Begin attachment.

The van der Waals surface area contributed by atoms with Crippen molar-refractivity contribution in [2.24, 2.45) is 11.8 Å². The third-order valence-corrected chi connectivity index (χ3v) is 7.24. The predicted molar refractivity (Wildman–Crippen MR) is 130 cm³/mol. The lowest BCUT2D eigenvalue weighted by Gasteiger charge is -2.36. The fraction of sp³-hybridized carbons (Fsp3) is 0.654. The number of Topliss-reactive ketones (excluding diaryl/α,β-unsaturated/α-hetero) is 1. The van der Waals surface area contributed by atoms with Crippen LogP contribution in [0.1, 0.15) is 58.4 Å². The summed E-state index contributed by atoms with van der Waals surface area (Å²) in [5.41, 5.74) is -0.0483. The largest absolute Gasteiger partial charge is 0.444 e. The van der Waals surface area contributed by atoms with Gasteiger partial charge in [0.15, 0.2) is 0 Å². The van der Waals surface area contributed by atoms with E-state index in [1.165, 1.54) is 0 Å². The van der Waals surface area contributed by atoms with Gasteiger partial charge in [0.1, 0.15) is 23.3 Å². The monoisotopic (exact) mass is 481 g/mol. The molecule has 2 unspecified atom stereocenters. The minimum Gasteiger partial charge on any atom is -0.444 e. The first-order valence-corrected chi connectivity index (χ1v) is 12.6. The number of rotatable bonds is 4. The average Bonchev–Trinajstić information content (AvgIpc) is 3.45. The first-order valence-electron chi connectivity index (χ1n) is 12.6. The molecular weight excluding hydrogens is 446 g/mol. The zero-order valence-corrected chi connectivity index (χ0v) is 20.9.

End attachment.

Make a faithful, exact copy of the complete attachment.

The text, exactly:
The van der Waals surface area contributed by atoms with Crippen molar-refractivity contribution in [2.24, 2.45) is 11.8 Å². The third-order valence-corrected chi connectivity index (χ3v) is 7.24. The predicted molar refractivity (Wildman–Crippen MR) is 130 cm³/mol. The lowest BCUT2D eigenvalue weighted by Gasteiger charge is -2.36. The fraction of sp³-hybridized carbons (Fsp3) is 0.654. The number of Topliss-reactive ketones (excluding diaryl/α,β-unsaturated/α-hetero) is 1. The van der Waals surface area contributed by atoms with Crippen LogP contribution in [0.1, 0.15) is 58.4 Å². The summed E-state index contributed by atoms with van der Waals surface area (Å²) in [5.41, 5.74) is -0.0483. The largest absolute Gasteiger partial charge is 0.444 e. The van der Waals surface area contributed by atoms with Gasteiger partial charge in [0.15, 0.2) is 0 Å². The van der Waals surface area contributed by atoms with E-state index in [1.165, 1.54) is 0 Å². The van der Waals surface area contributed by atoms with Gasteiger partial charge in [0.1, 0.15) is 23.3 Å². The monoisotopic (exact) mass is 481 g/mol. The molecule has 2 unspecified atom stereocenters. The minimum Gasteiger partial charge on any atom is -0.444 e. The first-order valence-corrected chi connectivity index (χ1v) is 12.6. The number of rotatable bonds is 4. The average Bonchev–Trinajstić information content (AvgIpc) is 3.45. The first-order valence-electron chi connectivity index (χ1n) is 12.6. The molecular weight excluding hydrogens is 446 g/mol. The zero-order valence-corrected chi connectivity index (χ0v) is 20.9.